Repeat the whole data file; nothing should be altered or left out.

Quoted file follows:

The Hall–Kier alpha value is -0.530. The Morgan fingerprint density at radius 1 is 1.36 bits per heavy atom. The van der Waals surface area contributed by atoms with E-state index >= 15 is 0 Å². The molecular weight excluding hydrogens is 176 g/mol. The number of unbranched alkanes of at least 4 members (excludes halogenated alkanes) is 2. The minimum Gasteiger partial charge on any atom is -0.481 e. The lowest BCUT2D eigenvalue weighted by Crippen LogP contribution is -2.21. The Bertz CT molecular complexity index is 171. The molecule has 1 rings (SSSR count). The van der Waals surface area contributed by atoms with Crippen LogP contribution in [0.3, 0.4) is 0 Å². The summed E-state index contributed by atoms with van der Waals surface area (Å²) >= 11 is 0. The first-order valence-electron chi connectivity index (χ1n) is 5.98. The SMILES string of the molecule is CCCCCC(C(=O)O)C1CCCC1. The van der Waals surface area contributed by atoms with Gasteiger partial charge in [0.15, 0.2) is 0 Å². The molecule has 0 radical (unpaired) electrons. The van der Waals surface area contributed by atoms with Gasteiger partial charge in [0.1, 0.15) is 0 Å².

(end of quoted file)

The Hall–Kier alpha value is -0.530. The Morgan fingerprint density at radius 1 is 1.36 bits per heavy atom. The van der Waals surface area contributed by atoms with E-state index >= 15 is 0 Å². The molecular weight excluding hydrogens is 176 g/mol. The number of unbranched alkanes of at least 4 members (excludes halogenated alkanes) is 2. The minimum Gasteiger partial charge on any atom is -0.481 e. The lowest BCUT2D eigenvalue weighted by Crippen LogP contribution is -2.21. The Bertz CT molecular complexity index is 171. The molecule has 1 rings (SSSR count). The van der Waals surface area contributed by atoms with Crippen LogP contribution in [0.3, 0.4) is 0 Å². The summed E-state index contributed by atoms with van der Waals surface area (Å²) >= 11 is 0. The first-order valence-electron chi connectivity index (χ1n) is 5.98. The SMILES string of the molecule is CCCCCC(C(=O)O)C1CCCC1. The van der Waals surface area contributed by atoms with Gasteiger partial charge in [0.15, 0.2) is 0 Å². The molecule has 0 radical (unpaired) electrons. The van der Waals surface area contributed by atoms with Gasteiger partial charge in [0.1, 0.15) is 0 Å².